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International marketing (1)

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  • 1. INTRODUCTION TO INTERNATIONAL MARKETING IMR300 – Lecture 1
  • 2. Agenda
    • The international marketing concept
    • A brief introduction of international marketing environment
    • Major obstacles in international marketing
    • Stages of international marketing involvement
  • 3. International marketing
    • It refers to marketing carried out by companies overseas or across national borderlines.
    • The performance of the business activities that direct the flow of a company’s goods and services to consumers or users in more than one nation for a profit .
  • 4. American Marketing Association (AMA)
    • The multinational process of
      • planning and executing the conception,
      • pricing, promotion and distribution of ideas,
      • goods, and services to create exchanges that satisfy individual and organizational objectives
  • 5. INTERNATIONAL MARKETING
    • In simple words International Marketing is the application of marketing principles to across national boundaries.
    • However, there is a crossover between what is commonly expressed as international marketing and global marketing, which is a similar term.
  • 6. Global marketing
    • It refers to marketing activities integrated across multiple country markets.
  • 7. International Marketing Vs. Domestic Marketing
    • The main difference between them is that the marketing activities take place in more than one country.
    • more complicated, at least two levels of uncontrollable uncertainty instead of one.
  • 8. International Marketing Vs. Domestic Marketing
    • Uncertainty is created by the uncontrollable elements of all business environments, but each foreign country in which a company operates adds its own unique set of uncontrollable.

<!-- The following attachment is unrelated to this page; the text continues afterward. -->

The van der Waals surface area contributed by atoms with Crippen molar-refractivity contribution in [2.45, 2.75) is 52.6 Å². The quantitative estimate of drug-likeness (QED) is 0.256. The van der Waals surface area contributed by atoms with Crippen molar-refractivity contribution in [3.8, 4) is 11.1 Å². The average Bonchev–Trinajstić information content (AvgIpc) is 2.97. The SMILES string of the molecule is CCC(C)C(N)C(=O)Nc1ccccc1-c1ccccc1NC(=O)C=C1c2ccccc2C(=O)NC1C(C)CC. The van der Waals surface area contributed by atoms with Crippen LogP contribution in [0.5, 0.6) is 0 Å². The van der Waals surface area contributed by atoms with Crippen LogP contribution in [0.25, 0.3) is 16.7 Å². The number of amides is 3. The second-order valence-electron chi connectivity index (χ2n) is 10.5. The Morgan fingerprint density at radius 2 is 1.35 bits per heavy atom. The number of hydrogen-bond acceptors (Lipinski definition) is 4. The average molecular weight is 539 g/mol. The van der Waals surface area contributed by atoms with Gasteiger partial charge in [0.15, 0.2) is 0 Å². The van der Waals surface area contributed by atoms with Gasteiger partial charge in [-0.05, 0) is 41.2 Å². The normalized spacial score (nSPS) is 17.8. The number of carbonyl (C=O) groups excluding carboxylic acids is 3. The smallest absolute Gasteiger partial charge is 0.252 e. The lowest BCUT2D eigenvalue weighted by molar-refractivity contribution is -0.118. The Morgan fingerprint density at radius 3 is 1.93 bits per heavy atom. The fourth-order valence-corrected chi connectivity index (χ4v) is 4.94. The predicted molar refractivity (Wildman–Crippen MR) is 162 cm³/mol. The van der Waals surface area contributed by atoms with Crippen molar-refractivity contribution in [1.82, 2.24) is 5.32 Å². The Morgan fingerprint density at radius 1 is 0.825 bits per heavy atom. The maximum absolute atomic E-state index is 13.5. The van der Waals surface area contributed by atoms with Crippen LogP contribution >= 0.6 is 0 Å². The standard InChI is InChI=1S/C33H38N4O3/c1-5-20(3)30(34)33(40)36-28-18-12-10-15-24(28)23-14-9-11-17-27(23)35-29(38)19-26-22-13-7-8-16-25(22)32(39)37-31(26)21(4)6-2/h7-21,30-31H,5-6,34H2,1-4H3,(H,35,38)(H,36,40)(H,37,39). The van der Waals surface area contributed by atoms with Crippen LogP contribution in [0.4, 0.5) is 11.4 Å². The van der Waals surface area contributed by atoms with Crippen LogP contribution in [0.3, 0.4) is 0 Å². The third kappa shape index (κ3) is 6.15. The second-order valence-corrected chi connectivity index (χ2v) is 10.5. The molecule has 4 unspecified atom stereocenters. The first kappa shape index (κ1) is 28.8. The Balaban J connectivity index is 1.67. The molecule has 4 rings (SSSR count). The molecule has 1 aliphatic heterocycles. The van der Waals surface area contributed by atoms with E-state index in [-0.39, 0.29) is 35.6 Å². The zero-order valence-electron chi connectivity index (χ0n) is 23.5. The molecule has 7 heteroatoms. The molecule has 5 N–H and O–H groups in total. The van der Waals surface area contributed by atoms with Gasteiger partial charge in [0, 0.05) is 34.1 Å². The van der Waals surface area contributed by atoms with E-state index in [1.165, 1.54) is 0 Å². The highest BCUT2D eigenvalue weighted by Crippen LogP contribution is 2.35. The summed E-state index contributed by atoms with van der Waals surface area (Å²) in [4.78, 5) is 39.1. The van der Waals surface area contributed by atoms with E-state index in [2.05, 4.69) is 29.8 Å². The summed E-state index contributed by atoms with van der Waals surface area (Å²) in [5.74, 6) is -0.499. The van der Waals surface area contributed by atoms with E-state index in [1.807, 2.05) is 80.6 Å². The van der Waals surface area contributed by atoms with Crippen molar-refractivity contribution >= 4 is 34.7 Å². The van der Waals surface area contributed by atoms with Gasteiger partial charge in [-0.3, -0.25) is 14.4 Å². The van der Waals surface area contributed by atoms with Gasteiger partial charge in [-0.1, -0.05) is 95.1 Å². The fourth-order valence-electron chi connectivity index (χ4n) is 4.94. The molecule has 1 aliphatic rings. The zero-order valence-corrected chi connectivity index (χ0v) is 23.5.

• 9. International Marketing Vs. Domestic Marketing
    • Competition, legal restraints, government controls, weather, fickle consumers, and any number of other uncontrollable elements can, and frequently do, affect the profitable outcome of good, sound marketing plans.
  • 10. International Marketing Vs. Domestic Marketing
    • Marketer can not control or influence these uncontrollable elements, but instead must adjust or adapt to them in a manner consistent with a successful outcome.
  • 11. International Marketing Vs. Domestic Marketing
    • Marketing objectives are achieved in a way of molding the controllable elements of marketing decisions (product, price, promotion and distribution) within the framework of the uncontrollable elements of marketplace (competition, politics, laws, consumer behavior, level of technology, and distribution).
  • 12. International Marketing Environment Source: Philip R. Cateora. International Marketing. Ninth edition Source: Philip R. Cateora. International Marketing. Ninth edition Source: Philip R. Cateora. International Marketing. Ninth edition Source: Philip R. Cateora. International Marketing. Ninth edition (controllables) Domestic environment (uncontrollable) Economic climate Competitive structure Political/ legal forces Political/legal forces Foreign environment (uncontrollable) Economic forces Cultural forces Competitive forces Geography and infrastructure Structure of distribution Level of technology Environmental uncontrollables country market A
  • 13. International environmental forces
    • Marketing controllables: The successful manager constructs a marketing program designed for optimal adjustment to the uncertainty of the business climate.
    • Domestic uncontrollables: This includes home-country elements that can have a direct effect on the success of a foreign venture: political forces, legal structure, and economic climate.
    • Foreign uncontrollable: The problem of uncertainty is further complicated by a frequently imposed “alien status” that increases the difficulty of properly assessing and forecasting the dynamic international business climate.